Environmental controls of soil fungal abundance and diversity in Australia's diverse ecosystems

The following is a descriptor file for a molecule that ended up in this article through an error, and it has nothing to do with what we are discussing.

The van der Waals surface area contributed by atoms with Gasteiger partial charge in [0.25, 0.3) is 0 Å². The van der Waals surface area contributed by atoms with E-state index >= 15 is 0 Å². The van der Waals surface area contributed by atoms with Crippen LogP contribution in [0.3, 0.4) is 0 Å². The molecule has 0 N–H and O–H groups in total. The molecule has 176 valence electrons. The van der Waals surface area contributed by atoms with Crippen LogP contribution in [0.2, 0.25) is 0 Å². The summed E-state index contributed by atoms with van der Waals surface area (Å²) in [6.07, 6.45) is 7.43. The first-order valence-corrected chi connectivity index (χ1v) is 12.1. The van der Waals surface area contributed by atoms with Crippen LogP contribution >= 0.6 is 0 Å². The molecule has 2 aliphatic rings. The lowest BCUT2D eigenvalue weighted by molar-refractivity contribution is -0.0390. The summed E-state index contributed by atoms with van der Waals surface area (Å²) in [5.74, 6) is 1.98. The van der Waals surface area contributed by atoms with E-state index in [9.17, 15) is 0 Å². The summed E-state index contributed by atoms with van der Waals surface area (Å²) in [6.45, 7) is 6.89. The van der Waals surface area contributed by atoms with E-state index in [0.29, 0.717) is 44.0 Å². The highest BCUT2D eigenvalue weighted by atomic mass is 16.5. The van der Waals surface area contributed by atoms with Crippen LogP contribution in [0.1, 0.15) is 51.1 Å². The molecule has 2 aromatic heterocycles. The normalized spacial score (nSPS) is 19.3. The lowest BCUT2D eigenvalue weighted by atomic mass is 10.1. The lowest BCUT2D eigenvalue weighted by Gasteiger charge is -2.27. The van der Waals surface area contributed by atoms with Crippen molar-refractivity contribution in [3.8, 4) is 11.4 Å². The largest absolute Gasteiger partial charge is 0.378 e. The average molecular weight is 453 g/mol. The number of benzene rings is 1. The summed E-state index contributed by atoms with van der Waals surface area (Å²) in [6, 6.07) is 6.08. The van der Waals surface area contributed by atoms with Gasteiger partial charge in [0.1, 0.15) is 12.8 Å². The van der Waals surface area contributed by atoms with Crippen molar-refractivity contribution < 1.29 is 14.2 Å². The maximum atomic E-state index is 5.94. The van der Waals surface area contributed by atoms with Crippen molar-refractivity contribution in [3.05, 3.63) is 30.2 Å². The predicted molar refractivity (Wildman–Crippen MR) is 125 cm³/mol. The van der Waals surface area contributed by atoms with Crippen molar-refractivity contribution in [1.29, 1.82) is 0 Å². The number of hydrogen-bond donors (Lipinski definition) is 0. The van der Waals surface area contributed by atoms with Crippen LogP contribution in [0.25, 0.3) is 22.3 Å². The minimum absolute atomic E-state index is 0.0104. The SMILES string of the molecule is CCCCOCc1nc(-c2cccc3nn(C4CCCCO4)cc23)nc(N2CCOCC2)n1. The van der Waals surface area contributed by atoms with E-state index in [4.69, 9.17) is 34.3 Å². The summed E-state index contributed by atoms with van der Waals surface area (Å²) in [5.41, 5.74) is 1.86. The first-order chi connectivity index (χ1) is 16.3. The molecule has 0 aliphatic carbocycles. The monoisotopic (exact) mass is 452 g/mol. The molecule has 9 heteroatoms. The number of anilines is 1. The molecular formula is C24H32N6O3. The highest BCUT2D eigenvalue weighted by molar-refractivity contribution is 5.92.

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Soil fungi are vital for ecosystem functioning, but an understanding of their ecology is still growing. A better appreciation of their ecological preferences and the controls on the composition and distribution of fungal communities at macroecological scales is needed. Here, we used one of the most extensive continental-scale datasets on soil fungi and modelled the relative abundance of dominant fungal phyla and community diversity in Australian soils from forests, grasslands, shrublands, woodlands, and croplands. Across these diverse ecosystems, the Ascomycota and Basidiomycota dominate Australian soils, and fungal diversity declines as climates become more arid. Climate and the water balance exert dominant control on soil fungal abundance and diversity, mediated by interactions between ecosystem type, the ensuing vegetation and edaphic factors, such as organic matter, clay and iron-oxide mineralogy, pH and nutrients. Soil organic matter and mineralogy, represented by absorptions of visible–near-infrared (vis–NIR) radiation, helped to improve characterisation of the abiotic controls on soil fungi. This better representation of edaphic factors improved the predictability of the models by up to 40%. Our findings contribute to the understanding of fungal ecology at a macroecological scale. They help to appreciate better the links between fungi, soil and the environment, which underpin ecosystem stability and resilience and have implications for developing strategies for preservation, adaptation and mitigation of global change.
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